Patient subjective compliance was assessed at the scheduled follow-up visits using a questionnaire, with regard to how many nights per week the MAD was worn and for how many hours per night. Regular use was defined by at least 4 h of MAD use on 70 % of the days monitored [29].

Combined primary and secondary outcomes

Success definition including combining primary outcome with symptomatic reduction in snoring and/or excessive daytime sleepiness was also included. Complete response was defined as an “important” reduction of snoring without excessive daytime sleepiness (ESS < 11/24) plus a decrease in AHI to <5 events/h. Partial response was defined as a “satisfactory” decrease of snoring without excessive daytime sleepiness (ESS < 11/24) plus a 50 % or greater reduction in AHI. Treatment failure was defined as ongoing clinical symptoms and/or a less than 50 % reduction in AHI.

Statistical analysis

Data were statistically analyzed using SPSS software (SPSS version 17.0, Statistical Package for Social Sciences, SPSS Inc., Chicago, USA). Normality of distribution was assessed using QQ plots. All data were assessed as not normal distributed. Nonparametric Wilcoxon-signed rank test for paired observations was performed to test the evolution of the different variables. The significance level was set at 5 %, p < 0.05 was considered significant.

Results

Study population

Polysomnographic re-evaluation with the MAD in situ was obtained in 57 out of 61 patients: 4 out of the 61 patients (6.6 %) did not continue their treatment because of teeth discomfort or pain, excessive salivation, and/or muscle tenderness. Weight and BMI of the patients did not change significantly during MAD therapy.

MAD effect on outcome measures

Primary outcome

At the follow-up polysomnography with the MAD in situ, a statistically significant improvement was observed regarding AHI. AHI values decreased from 23.4 ± 15.7 events/h at baseline to 8.9 ± 8.6 events/h with MAD (p < 0.01) (Fig. 2). In four patients (6.6 %), deterioration in apnea severity was noticed after MAD treatment.
Fig. 2

Evolution of the apnea–hypopnea index (AHI). Bullets outliers; *p < 0.05

The different success definitions with their respective percentages are summarized in Table 2. According to the above stated criteria, 42 out of 61 patients (68.8 %) were found to be “responders” with a reduction in AHI of ≥50 % following MAD treatment compared to baseline, and 15 patients reacted as “non-responders” with reduction in AHI of <50 %. Twenty-six patients (42.6 %) met criteria of treatment success defined as an AHI < 5/h with MAD in situ, and 39 patients (63.9 %) achieved an AHI < 10/h with MAD in situ. More strict criteria of treatment success were also analyzed: 25 patients (41.0 %) fulfilled success criteria defined as a reduction in AHI of ≥50 % and AHI < 5/h, whereas in 34 patients (55.7 %), AHI reduced with ≥50 % and AHI < 10/h with MAD in situ. Four out of 61 patients (6.6 %), two patients with mild sleep apnea and two patients diagnosed with severe sleep apnea, could not tolerate the MAD and did not continue their treatment and were defined as “compliance failures.”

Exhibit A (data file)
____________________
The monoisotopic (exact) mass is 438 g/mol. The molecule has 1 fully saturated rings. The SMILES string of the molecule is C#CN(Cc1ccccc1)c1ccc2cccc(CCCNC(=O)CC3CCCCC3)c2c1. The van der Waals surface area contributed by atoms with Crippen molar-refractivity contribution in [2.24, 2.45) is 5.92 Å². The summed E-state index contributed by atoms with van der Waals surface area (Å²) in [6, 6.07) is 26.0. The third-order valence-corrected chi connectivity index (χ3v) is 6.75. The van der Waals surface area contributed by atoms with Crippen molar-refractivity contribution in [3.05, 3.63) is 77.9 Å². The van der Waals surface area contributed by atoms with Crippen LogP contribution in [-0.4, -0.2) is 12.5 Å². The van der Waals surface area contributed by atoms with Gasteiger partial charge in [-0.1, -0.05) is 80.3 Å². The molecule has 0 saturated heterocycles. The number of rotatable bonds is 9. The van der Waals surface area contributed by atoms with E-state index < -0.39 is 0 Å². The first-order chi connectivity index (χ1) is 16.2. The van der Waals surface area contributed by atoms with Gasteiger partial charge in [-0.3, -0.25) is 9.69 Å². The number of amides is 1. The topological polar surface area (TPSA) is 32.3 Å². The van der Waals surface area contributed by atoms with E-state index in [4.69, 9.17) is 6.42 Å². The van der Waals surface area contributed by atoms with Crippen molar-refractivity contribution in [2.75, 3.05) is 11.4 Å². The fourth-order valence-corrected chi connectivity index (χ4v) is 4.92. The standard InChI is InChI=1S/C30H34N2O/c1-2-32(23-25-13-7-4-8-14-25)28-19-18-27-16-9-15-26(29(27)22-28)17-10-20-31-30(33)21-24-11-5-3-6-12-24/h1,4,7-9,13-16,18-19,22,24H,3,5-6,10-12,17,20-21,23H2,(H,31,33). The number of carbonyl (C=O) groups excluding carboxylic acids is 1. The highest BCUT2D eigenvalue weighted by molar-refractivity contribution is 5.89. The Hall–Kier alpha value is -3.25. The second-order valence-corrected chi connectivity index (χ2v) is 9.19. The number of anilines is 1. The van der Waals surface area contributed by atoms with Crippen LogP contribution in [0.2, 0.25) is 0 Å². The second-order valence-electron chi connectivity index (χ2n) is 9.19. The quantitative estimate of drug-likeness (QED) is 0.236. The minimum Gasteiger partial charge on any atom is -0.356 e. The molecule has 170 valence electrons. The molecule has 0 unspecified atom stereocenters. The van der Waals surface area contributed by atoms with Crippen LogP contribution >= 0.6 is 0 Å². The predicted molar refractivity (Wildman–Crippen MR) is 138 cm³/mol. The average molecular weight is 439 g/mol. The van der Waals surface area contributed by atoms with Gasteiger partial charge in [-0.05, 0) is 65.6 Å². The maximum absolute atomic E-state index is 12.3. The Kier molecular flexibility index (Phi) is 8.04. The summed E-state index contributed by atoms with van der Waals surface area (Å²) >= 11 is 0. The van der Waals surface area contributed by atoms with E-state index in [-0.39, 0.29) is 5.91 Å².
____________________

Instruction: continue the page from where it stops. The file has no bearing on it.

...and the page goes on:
Table 2

Success definitions and results in the present study

Success definition

Percentage (%)

Treatment response (decrease of ≥50 % in AHI)

68.8

Treatment success (AHI < 5/h)

42.6

Treatment success (AHI < 10/h)

63.9

Decrease of ≥50 % in AHI and AHI < 5/h

41.0

Decrease of ≥50 % in AHI and AHI < 10/h

55.7

Compliance failure

6.6

The number of patients in each category of severity decreased as a result of the MAD treatment and an overall reduction in the number of patients with OSA was noted, decreasing from 57 to 31 patients. Responder rates, defined as a reduction in AHI with MAD of ≥50 % compared to baseline showed a comparable pattern in mild, moderate, and severe sleep apnea categories with 66.7 % (16 out of 24 patients), 72.2 % (13 out of 18 patients), and 68.4 % (13 out of 19 patients), respectively. Success rates for AHI < 5/h according to these severity categories were 66.7 % (16 out of 24 patients), 33.3 % (6 out of 18 patients) and 22.2 % (4 out of 18 patients) for mild, moderate, and severe sleep apnea, respectively, and for AHI < 10/h, we found success percentages of 83.3 % (20 out of 24 patients) for mild sleep apnea patients, 66.7 % (12 out of 18 patients) for moderate sleep apnea patients, and 38.9 % (7 out of 18 patients) for severe sleep apnea.

Secondary outcomes

Epworth Sleepiness Scale

A statistically significant (p < 0.01) decrease in daytime sleepiness was observed (n = 53) following MAD treatment, with an ESS at baseline of 10 ± 5 compared to 7 ± 4 with MAD. Twenty-seven patients (50.9 %) suffered from excessive daytime sleepiness (ESS > 10/24) before starting MAD treatment. In 63.0 % of these patients, the ESS lowered to a score of ≤10/24, suggesting adequate resolution of excessive daytime sleepiness following MAD treatment.